Grainne O'Leary, chief executive of Arthritis Ireland, speaks to Dr Richard Conway, consultant rheumatologist, about Covid-19 and arthritis. This event was streamed as part of World Arthritis Day 2020.

Covid-19 is a highly infectious disease. The risk of getting Covid-19 is now part of our daily lives and will remain so for the foreseeable future. We are all vulnerable to this virus and some people, particularly those over 70 and the medically vulnerable, are still at a greater risk of becoming seriously ill.

National Framework for living with Covid-19

Ireland is moving to Level 5 at midnight on Wednesday night, 20 OctoberSee the measures that will come into place here.

Covid-19 and arthritis

  • Do not alter your medications without specific instructions to do so by your rheumatology team, who have your medical records. If you develop symptoms of any infection, including Covid-19, in consultation with your rheumatology team, immunosuppressive therapy should be paused for the duration of the infection until you feel well.
  • Being on immunosuppressive treatments does not increase your risk of getting a Covid-19 (Coronavirus) infection 
  • There is no evidence to date that being on an immunosuppressive treatment puts you at higher risk of severe disease with Covid-19.
  • However, as other infections can cause severe illness in people who are on immunosuppressive treatment, you should take extra care. 
  • Keep taking steroids if you are usually on them unless your doctor tells you otherwise. Stopping steroids suddenly can make you very unwell. If you become unwell due to Covid-19 or another infection, continue to take your steroids.
  • Further information about immunosuppressive medications, steroids and risk is available here.

If you have any questions about Covid-19, please contact our helpline by phone: 01 661 8188 or 1890 252 846 or by email to [email protected]. You can also connect with our private Facebook support group.

Symptoms of COVID-19 and how to protect yourself

Physical distancing should continue to be maintained at all times.

You are still advised to:

  • wash your hands well and often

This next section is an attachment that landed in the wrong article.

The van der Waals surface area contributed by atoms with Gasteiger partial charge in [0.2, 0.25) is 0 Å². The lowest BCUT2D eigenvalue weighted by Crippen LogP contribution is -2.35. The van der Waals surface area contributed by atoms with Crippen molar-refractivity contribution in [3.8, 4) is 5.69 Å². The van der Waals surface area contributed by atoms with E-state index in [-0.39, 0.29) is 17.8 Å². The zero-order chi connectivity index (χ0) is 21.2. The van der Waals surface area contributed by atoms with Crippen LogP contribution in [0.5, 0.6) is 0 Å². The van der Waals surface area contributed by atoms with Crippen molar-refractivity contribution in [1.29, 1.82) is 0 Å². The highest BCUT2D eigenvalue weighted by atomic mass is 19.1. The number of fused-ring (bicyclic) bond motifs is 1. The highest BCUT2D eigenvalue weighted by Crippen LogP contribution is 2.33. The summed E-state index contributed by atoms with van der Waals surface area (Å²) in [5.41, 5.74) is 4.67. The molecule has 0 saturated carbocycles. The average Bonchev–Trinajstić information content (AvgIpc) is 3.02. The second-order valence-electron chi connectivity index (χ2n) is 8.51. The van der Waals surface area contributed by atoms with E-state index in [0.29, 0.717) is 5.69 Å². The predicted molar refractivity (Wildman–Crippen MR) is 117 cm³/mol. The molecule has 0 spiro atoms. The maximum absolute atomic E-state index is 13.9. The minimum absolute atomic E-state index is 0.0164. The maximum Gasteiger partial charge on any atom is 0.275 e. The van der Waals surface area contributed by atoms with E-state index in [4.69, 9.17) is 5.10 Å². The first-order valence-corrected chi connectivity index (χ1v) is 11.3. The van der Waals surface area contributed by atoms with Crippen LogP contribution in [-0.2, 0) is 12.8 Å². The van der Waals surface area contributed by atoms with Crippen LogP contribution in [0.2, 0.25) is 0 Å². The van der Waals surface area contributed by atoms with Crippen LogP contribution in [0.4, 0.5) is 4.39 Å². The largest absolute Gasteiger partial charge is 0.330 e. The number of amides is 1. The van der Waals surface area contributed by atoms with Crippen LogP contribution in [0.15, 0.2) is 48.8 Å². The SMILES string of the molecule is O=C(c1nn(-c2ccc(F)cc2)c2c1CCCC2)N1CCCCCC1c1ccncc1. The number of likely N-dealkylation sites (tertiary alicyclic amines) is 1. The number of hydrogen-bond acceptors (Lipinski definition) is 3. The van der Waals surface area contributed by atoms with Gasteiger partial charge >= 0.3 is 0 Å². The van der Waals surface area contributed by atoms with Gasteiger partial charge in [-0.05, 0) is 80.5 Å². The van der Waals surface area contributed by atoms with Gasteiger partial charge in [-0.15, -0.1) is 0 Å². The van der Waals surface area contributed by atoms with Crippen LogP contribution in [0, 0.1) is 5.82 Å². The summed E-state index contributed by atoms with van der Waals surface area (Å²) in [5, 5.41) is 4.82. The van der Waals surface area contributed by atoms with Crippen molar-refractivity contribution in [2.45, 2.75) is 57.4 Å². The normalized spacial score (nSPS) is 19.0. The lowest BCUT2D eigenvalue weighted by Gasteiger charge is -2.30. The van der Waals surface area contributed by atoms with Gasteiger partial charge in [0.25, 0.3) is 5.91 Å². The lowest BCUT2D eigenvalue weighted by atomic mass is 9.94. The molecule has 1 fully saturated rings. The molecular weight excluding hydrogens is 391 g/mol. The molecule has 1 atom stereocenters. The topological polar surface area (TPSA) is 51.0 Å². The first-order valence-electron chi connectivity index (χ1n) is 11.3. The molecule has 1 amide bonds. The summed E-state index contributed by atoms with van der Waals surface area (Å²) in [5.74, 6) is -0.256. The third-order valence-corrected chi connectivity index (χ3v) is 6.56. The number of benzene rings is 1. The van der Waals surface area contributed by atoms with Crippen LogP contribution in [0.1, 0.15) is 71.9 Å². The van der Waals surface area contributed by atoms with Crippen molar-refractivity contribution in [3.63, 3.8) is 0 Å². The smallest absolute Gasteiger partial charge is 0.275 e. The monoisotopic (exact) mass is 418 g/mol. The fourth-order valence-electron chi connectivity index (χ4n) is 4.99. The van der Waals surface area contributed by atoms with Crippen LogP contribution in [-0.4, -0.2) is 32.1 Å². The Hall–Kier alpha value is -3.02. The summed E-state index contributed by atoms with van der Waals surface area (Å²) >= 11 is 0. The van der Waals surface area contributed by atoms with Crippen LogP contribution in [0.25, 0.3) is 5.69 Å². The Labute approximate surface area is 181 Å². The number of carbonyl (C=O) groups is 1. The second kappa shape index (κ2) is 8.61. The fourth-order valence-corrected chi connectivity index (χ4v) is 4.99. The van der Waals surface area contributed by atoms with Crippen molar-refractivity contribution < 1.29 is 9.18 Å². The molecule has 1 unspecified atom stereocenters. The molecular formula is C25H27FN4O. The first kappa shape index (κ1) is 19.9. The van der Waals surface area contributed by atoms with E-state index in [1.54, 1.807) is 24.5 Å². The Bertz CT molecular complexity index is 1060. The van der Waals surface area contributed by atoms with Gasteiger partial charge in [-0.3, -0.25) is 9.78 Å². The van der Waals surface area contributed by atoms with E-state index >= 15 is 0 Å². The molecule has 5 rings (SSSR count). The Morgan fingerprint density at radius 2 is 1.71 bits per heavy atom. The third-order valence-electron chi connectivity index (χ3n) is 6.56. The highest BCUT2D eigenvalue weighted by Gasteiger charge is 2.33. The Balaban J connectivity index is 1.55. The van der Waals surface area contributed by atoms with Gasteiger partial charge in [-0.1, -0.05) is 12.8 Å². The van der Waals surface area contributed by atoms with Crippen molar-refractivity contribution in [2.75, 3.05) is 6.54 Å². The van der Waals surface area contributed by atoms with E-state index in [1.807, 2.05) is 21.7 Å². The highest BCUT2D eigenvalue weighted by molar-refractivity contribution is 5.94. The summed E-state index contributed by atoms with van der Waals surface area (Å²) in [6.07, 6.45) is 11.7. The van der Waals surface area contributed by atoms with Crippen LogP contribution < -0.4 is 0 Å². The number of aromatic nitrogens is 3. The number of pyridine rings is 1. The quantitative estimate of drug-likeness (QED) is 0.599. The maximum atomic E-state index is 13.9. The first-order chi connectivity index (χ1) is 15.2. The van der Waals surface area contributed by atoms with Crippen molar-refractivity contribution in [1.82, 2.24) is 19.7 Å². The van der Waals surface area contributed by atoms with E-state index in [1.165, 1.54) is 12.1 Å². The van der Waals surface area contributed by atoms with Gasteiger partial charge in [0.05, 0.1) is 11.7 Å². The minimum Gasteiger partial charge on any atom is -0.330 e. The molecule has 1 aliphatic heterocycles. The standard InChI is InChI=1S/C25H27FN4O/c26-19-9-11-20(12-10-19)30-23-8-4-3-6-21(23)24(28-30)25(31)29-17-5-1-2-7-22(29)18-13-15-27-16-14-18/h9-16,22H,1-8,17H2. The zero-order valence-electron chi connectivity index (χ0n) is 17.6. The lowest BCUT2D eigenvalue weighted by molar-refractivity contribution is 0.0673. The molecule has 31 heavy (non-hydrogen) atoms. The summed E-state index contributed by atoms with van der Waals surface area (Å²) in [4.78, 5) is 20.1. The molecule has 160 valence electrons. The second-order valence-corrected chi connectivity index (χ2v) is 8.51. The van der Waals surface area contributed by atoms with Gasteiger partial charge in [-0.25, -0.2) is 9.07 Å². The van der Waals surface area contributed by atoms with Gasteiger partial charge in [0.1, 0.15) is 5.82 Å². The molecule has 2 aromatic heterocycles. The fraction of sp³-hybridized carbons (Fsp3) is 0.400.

• cover your mouth and nose with a tissue or bent elbow when coughing or sneezing, and discard used tissue safely
  • distance yourself at least 2 metres away from other people, especially those who might be unwell
  • limit your contact with others when out and about
  • keep your close contacts to a small number of people
  • limit the amount of time you spend in direct contact with other people
  • avoid crowded areas. If an area looks busy, go somewhere else or return at a quieter time
  • wear a face covering in situations where physical distancing is not possible, for example shops and busy public transport, or if you are meeting someone who is vulnerable to the virus, for example people who are extremely medically vulnerable and people over 70 years. Wearing cloth face coverings may help prevent people who do not know they have the virus from spreading it to others. Guidance on safe use of face coverings is available here.
  • keep a log of all of your contacts throughout the day

Know the symptoms of Covid-19.

They are:

  • a fever (high temperature - 38 degrees Celsius or above)
  • a cough - this can be any kind of cough, not just dry
  • shortness of breath or breathing difficulties
  • loss or change to your sense of smell or taste
  • flu like symptoms

If you have symptoms, self-isolate and contact your GP immediately.

Further information about Covid-19 is available on the Department of Health website

Updated 20 October 2020